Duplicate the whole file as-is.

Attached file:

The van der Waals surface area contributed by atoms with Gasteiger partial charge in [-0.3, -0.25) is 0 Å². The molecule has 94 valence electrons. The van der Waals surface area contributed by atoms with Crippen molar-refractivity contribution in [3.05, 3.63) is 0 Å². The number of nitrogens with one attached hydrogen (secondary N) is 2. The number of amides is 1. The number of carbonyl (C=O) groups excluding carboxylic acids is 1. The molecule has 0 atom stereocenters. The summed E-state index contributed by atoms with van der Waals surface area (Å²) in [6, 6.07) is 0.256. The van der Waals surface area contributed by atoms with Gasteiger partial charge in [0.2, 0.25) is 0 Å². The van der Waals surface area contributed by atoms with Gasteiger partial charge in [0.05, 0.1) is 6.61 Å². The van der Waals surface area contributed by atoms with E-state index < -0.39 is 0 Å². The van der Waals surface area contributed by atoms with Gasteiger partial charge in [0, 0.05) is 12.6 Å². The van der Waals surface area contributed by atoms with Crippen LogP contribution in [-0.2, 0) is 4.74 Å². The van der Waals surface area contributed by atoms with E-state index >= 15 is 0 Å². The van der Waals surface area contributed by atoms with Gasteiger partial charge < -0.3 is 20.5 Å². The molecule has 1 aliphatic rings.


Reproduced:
The van der Waals surface area contributed by atoms with Gasteiger partial charge in [-0.3, -0.25) is 0 Å². The molecule has 94 valence electrons. The van der Waals surface area contributed by atoms with Crippen molar-refractivity contribution in [3.05, 3.63) is 0 Å². The number of nitrogens with one attached hydrogen (secondary N) is 2. The number of amides is 1. The number of carbonyl (C=O) groups excluding carboxylic acids is 1. The molecule has 0 atom stereocenters. The summed E-state index contributed by atoms with van der Waals surface area (Å²) in [6, 6.07) is 0.256. The van der Waals surface area contributed by atoms with Gasteiger partial charge in [0.2, 0.25) is 0 Å². The van der Waals surface area contributed by atoms with Gasteiger partial charge in [0.05, 0.1) is 6.61 Å². The van der Waals surface area contributed by atoms with E-state index < -0.39 is 0 Å². The van der Waals surface area contributed by atoms with Gasteiger partial charge in [0, 0.05) is 12.6 Å². The van der Waals surface area contributed by atoms with Crippen LogP contribution in [-0.2, 0) is 4.74 Å². The van der Waals surface area contributed by atoms with E-state index >= 15 is 0 Å². The van der Waals surface area contributed by atoms with Gasteiger partial charge < -0.3 is 20.5 Å². The molecule has 1 aliphatic rings.